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Realtime Conf Recap

by Kristina Weis

Last month, the majority of our team attended Realtime Conf here in Portland. We were joined by a few hundred people from around the world — mostly developers and designers — who are interested in real-time technology for the web.

The Talks

There were interesting and informative talks about WebRTC, XMPP, Node, owning your data in general and a lot more. I talked with some of our developers here about their favorite sessions, and here’s what they had to say:

"My favorite session was Max Ogden’s talk on NPM and how Node’s ecosystem works, because it’s really applicable to us designing stuff for developers and how we present our APIs as small modular pieces that anyone can pick up and recombine with other pieces easily." — Patrick Arlt

"I liked Max Ogden’s talk and how he talked about principles of compositionality and applying those to the problems of fixing monolithic software." — Nate Goldman

"I really liked the opening talk [by Aral Balkan]. It really set the tone for the whole conference about owning your data." — Manny Lopez

"The guy who talked on PeerCDN [Feross Aboukhadijeh] was really good. The technology was really interesting: a peer-to-peer CDN for delivering content. You don’t get content from a server anymore - you just get it from some other browser." — Patrick Arlt

"I really liked the food one because it wasn’t trying to show you something. He was talking about the way these people work and how they’re craftsmen and there are a lot of parallels, but he left it to you to think about and draw those connections. I spent a lot of time thinking about that one later because he didn’t do the thinking for me." — Josh Yaganeh

"I liked Amber’s talk about Indie Web. She convinced me to start doing Indie Web stuff." — Nate Goldman

The Realtime Experience

But those sessions, good as they were, probably won’t be the most memorable part of Realtime Conf for many people. Realtime Conf was an experience, and a pleasantly weird one at that.

Here are some of the interesting things about Realtime:

  • There was a graphic novel attendees were supposed to read before the conference, and in between many of the sessions there were scenes acted out on stage that continued the story.
  • Everyone walked from breakfast to the conference through closed off streets accompanied by a marching band.

Realtime Swag

  • Attendees were given a flag and passport for their made-up Tech Republic country (like Clientsidemodeltopia and United Async Emirates), and we were assigned a seat that put you at a table of people whose passports were from different Tech Republic countries.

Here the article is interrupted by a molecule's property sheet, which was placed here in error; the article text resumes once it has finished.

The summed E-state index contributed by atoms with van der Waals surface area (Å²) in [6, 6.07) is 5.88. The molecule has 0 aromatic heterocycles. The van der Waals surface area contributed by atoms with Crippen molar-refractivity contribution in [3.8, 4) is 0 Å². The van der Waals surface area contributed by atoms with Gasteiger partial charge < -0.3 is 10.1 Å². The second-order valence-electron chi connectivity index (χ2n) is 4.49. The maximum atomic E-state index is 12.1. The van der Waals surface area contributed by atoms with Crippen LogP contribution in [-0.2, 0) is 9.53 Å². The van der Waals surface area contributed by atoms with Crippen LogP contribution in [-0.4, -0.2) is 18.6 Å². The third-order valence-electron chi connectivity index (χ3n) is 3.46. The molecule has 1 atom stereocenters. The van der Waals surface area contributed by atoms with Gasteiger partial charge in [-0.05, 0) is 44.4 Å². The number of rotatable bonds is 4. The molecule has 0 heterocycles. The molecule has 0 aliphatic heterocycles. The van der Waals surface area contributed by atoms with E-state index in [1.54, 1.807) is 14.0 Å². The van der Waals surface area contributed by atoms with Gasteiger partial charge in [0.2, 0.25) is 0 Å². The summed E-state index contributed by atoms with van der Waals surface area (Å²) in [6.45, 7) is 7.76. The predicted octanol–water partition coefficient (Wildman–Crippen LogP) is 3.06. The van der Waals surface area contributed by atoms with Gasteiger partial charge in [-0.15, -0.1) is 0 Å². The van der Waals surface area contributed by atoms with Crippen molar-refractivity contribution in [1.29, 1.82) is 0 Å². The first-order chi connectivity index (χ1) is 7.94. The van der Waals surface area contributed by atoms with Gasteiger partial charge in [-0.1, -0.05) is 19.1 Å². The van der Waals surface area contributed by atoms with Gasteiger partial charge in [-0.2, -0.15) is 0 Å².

• There was even a stamp with your country emblem and Twitter handle for you to stamp other peoples’ passports.
  • Before the sessions started we were all invited to stand and sing the national anthem of the Tech Republic.
  • For a somewhat random session about food, a garden was brought in and everyone was invited to go pull off leaves and flowers to eat.

Manny, Nate and Amber eating from the Realtime Conf garden

  • In one of the acted out scenes, the band began to play "Wake Up" by Arcade Fire and a group of young children came out on stage to help sing it.
  • There was no schedule for the conference...anywhere. Speakers were only told when they would speak.
  • Speakers were introduced by fictional names that fit into the story, and their nametags also had that fake name.
  • There was an amazing band (led by Ben Michel) that played elaborate folksy songs between sessions.

And on top of that, our own Amber Case introduced everyone to MapAttack and at least 60 people played with us during a break.

"It really is unlike any conference ever." — Manny Lopez

"We are all going to remember stuff about RTC because there’s also this other ridiculous stuff around it. You couldn’t not pay attention." — Patrick Arlt

"Like at [redacted conference name] I spent the whole time coding, and honestly wasn’t listening to the speakers that much. But because of Realtime’s theatrics, I paid attention the entire time." — Nate Goldman

Realtime Conf was a pretty amazing way to learn about developing real-time technology, and it was such an experience that many people - or at least I - left feeling happy and thinking "What just happened?"

Aaron Parecki and Amber Case at Realtime Conf - Photo credit: Becca Blevins

Photo credit for top and bottom image: Becca Blevins